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Could you explain why Elizabeth doesnt beg John to 'confess' at the end of the play and...

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chrisiit | Student, Undergraduate | eNotes Newbie

Posted September 7, 2010 at 4:35 PM via web

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Could you explain why Elizabeth doesnt beg John to 'confess' at the end of the play and what does she see as John's 'goodness'?

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luannw | High School Teacher | (Level 2) Senior Educator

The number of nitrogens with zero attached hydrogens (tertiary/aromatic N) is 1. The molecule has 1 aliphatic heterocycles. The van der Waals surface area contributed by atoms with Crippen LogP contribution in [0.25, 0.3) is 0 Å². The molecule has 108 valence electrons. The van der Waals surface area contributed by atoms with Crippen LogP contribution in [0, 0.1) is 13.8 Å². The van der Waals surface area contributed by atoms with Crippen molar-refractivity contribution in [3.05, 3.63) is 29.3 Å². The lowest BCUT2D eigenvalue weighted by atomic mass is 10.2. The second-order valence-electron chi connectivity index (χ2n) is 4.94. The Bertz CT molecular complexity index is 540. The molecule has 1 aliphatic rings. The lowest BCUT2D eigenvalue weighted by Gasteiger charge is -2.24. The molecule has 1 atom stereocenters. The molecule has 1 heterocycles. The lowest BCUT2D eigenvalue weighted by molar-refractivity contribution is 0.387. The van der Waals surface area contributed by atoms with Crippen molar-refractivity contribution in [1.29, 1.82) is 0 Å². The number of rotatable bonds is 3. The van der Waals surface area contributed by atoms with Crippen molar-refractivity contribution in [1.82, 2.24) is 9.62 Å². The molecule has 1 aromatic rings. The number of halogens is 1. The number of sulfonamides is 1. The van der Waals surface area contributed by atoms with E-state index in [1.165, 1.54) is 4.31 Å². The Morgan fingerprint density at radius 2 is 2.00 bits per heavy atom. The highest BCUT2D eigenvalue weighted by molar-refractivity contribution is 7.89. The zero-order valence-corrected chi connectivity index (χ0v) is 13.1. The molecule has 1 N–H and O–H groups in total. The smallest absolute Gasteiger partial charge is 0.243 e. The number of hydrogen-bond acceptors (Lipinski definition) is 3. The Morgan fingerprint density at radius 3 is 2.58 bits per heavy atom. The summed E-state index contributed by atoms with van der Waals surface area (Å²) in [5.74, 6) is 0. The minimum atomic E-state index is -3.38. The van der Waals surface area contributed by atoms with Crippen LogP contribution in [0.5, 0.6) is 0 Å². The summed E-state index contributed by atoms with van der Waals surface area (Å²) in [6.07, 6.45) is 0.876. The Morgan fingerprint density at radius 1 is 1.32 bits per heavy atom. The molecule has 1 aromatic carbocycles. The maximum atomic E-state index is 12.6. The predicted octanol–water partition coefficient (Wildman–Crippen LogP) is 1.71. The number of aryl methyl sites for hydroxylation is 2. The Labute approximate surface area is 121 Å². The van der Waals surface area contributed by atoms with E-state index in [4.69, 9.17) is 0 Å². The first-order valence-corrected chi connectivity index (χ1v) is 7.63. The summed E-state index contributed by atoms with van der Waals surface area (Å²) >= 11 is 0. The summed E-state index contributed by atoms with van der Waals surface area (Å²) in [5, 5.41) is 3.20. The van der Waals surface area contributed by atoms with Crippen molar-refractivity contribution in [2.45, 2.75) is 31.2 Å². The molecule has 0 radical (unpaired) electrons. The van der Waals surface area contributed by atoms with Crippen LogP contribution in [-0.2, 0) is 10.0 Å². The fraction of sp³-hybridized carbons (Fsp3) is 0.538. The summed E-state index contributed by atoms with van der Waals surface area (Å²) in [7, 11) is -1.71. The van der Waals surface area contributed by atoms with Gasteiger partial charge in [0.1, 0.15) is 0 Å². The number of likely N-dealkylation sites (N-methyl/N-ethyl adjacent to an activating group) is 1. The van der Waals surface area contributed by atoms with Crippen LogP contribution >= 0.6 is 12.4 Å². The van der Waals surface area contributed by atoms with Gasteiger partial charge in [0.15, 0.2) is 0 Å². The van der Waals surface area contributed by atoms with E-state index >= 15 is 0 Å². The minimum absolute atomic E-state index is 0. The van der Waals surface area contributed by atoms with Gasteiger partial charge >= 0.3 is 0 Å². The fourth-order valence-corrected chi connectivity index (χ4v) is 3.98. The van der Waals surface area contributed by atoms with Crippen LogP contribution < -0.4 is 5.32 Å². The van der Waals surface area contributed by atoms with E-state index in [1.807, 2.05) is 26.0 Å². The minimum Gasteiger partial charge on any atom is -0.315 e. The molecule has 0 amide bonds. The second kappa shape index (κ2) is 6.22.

Posted September 9, 2010 at 9:22 PM (Answer #1)

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Elizabeth does not beg John to confess because of what she refers to as "his goodness".  She sees that he refuses to be a hypocrite and a liar.  He has denounced the witch trials as a farce and for him to now sign his name to a false declaration of guilt would be hypocritical.  He will not implicate other innocent lives to save his own life, even if it means leaving his children without a father.  John Proctor had had an affair briefly with Abigail.  He had dishonored his name by doing that, but by refusing to save his own life through lying, Elizabeth declares that John now has back his "goodness", or his good name and his honor.

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